Re: New Memes Book

From: Scott Chase (
Date: Fri 18 Mar 2005 - 03:22:10 GMT

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    --- Kenneth Van Oost <> wrote:

    > ----- Original Message -----
    > From: Kate Distin <>
    > You wrote,
    > > Memes in the mind - yes. Memes in behaviour
    > and/or artefacts - it
    > > depends what you mean by "behaviour" and
    > "artefacts": memes in artefacts
    > > like books and CDs - definitely; memes in spoked
    > wheels (to use one of
    > > Dennett's examples) - no. Memes, on my view, are
    > fundamentally
    > > representational, so anything that isn't a
    > representation can't be a
    > > meme. This turns out to be a key point on which I
    > disagree with Dennett
    > > and Blackmore in particular, both of whom use a
    > lot of examples based on
    > > things that I don't see as memes at all. The other
    > major point at which
    > > our views diverge is their claim that the mind is
    > a meme-complex. I
    > > think we can have our cake and eat it: that
    > memetics is compatible with
    > > a conventional view of the conscious human mind.
    > Hi there,
    > Maybe you are better off with the performance- model
    > of Wade T.Smith,
    > although most list members would disagree.
    Is Wade still lurking here? I haven't heard anything from him in a long time on this list. He had some fun with and got some serious mileage out of the performance model.
    > Memes in books and CD's ok, but what Smith proposed
    > ain 't stupid either.
    > By reading a ( certain) book in a specific
    > surrounding you express each time
    > a different meme. The meme is in the performance of
    > reading the book.
    > Every different meme would in that case be
    > represented by a / its different
    > performance.
    > Shooting the arrow is meaningless unless the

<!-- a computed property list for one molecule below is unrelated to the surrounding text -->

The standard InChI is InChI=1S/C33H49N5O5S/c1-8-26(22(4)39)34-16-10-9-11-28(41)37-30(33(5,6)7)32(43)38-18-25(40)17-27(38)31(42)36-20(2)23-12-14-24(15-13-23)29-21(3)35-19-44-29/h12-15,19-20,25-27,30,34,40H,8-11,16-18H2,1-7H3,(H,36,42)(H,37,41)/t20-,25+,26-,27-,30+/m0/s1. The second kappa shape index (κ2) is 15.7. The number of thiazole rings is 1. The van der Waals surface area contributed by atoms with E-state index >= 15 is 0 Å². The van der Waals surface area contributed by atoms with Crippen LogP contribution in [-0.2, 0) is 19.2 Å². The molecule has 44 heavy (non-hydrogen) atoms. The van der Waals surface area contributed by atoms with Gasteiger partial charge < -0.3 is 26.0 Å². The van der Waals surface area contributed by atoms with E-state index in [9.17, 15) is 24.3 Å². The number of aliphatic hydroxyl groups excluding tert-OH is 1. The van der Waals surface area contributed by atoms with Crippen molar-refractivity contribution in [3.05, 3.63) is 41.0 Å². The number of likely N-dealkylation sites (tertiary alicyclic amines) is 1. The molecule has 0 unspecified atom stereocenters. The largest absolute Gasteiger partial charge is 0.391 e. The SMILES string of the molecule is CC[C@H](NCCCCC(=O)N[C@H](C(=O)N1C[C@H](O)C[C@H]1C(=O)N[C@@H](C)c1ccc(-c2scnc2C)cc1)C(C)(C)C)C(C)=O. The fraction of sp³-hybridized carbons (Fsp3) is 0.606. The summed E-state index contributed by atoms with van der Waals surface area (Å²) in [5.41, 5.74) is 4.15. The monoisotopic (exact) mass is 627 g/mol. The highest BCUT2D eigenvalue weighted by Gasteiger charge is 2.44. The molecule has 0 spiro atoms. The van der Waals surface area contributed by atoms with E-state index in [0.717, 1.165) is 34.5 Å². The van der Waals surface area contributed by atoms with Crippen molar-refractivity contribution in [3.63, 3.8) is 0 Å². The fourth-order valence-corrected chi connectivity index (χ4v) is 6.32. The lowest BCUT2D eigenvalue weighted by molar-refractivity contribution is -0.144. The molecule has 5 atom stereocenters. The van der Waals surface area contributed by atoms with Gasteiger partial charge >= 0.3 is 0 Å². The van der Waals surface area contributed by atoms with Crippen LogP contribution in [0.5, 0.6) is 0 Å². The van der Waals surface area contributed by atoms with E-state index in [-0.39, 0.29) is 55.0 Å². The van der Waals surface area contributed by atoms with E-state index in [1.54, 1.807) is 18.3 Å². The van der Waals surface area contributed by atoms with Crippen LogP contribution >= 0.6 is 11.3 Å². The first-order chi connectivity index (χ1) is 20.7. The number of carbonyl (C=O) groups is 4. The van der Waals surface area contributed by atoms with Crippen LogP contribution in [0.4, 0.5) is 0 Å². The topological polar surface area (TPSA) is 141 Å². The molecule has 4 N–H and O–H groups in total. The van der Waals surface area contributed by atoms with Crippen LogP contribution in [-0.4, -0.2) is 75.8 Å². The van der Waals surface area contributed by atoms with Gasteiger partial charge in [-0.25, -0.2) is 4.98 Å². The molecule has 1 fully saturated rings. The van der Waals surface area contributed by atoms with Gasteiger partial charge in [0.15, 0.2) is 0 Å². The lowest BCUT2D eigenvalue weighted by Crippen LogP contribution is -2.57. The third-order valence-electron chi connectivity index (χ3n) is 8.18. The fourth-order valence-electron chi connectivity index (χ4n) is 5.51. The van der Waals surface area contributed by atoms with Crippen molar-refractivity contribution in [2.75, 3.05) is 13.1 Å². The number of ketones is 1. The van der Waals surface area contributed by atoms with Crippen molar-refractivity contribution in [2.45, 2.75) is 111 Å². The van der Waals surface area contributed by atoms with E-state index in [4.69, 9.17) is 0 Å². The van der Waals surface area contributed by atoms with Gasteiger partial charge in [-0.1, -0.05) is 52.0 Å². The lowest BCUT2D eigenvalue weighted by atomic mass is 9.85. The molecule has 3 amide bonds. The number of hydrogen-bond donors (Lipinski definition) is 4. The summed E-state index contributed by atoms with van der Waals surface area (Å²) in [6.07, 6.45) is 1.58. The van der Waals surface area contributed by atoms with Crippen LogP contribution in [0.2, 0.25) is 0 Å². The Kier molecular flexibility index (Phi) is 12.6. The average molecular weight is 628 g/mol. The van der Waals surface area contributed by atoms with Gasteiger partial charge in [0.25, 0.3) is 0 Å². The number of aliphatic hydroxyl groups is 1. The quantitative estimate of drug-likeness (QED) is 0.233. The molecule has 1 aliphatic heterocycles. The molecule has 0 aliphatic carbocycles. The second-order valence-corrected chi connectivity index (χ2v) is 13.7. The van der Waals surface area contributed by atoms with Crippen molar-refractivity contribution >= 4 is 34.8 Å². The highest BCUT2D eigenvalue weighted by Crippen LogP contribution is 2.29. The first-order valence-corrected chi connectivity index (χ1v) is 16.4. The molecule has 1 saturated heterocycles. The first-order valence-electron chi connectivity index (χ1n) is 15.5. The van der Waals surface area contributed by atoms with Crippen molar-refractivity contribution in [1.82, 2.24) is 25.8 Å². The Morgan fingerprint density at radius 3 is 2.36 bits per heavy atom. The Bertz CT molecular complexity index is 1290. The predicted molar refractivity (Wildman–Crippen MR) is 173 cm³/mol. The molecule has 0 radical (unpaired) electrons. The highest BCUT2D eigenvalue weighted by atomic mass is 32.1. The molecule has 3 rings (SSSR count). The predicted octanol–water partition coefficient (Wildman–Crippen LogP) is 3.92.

> performance of shooting is set
    > in a specific place/ time and for a purpose. And
    > each time an arrow has been
    > shot for any purpose in any place and time possible
    > a different meme is
    > added in the memepool. Even in the different ways
    > the bow has been
    > stretched (different ) memes sprung to the light.
    > Memes in spoked wheels, no... but you can ' draw '
    > memes from it, by
    > talking about them; by taking pictures of it; in
    > trying to figure out how
    > they
    > are fabricated; etc...! Spoked wheels can be
    > representational for a certain
    > sub- cultural group, for a certain social class and
    > in that case they are
    > ' memes '.
    > Is this clear enough !?
    I've been reading some Skinner lately and he'd probably interject with some "contingencies of reinforcement" argument. It's funny how memetics has inherited (oops) the same problems as previous fields. The externalism or focus on overt behavior of the behaviorists contrasted with the internalism of proto-cognitivists like Hebb and Lashley much like we've seen with the schisms between those who focus on artefacts and overt behavior versus those likening memes to internal schema or engrams.

    Skinner had some interesting ideas, but he loses me when he starts knocking the notion of the mind and covert aspects of internal psychological processes. Yet talk about the ur-memetic engineer. That's primarily what Walden Two was about. I think I'd rather opt for Walden One in Masachusetts myself, but only because I fancy hermit radical transcendalists over white jacketed lab jockey coaxing rats to press levers for rewards.

    Skinner wasn't ignorant of evolution. There's some parts in _Beyond Freedom and Dignity_ where he's downright cogent on the topic. I was quite impressed by his understanding of nonaptive aspects of evolution. Wow! Can't saddle him with the overly simplistic ev psych SSSM label. He saw two sides of a coin, one concerned with reinforcement and the other with survival. He just happened to devote his research to the ontogenetic side of the coin, but not in the same manner as Piaget. BTW I read Skinner with the preconception that I was going to HATE him. I disagree with his behavioristic biases, but he's rather well argued in his manner. Big time! Plus I'm not sure I buy the point of Walden Two, but its a good contrast to the dystopian novels I've read.

    For phylogeny we can look to Lorenz who was well before Pinker's time ;-). I've been reading his
    "Russian Manuscript" and absolutely love his rendition of evolutionary Kantianism. Still rather perturbed by his war time affinities. He did write the manuscript in a Russian POW camp BTW. Fascinating guy nonetheless. Anyone who quote Goethe from memory for the hell of it during a discussion of comparative behavior is kinda interesting IMO. Still feeling some dissonance about him though. Yipes!

    Skinner and there's a juxtaposition of ideas for you.

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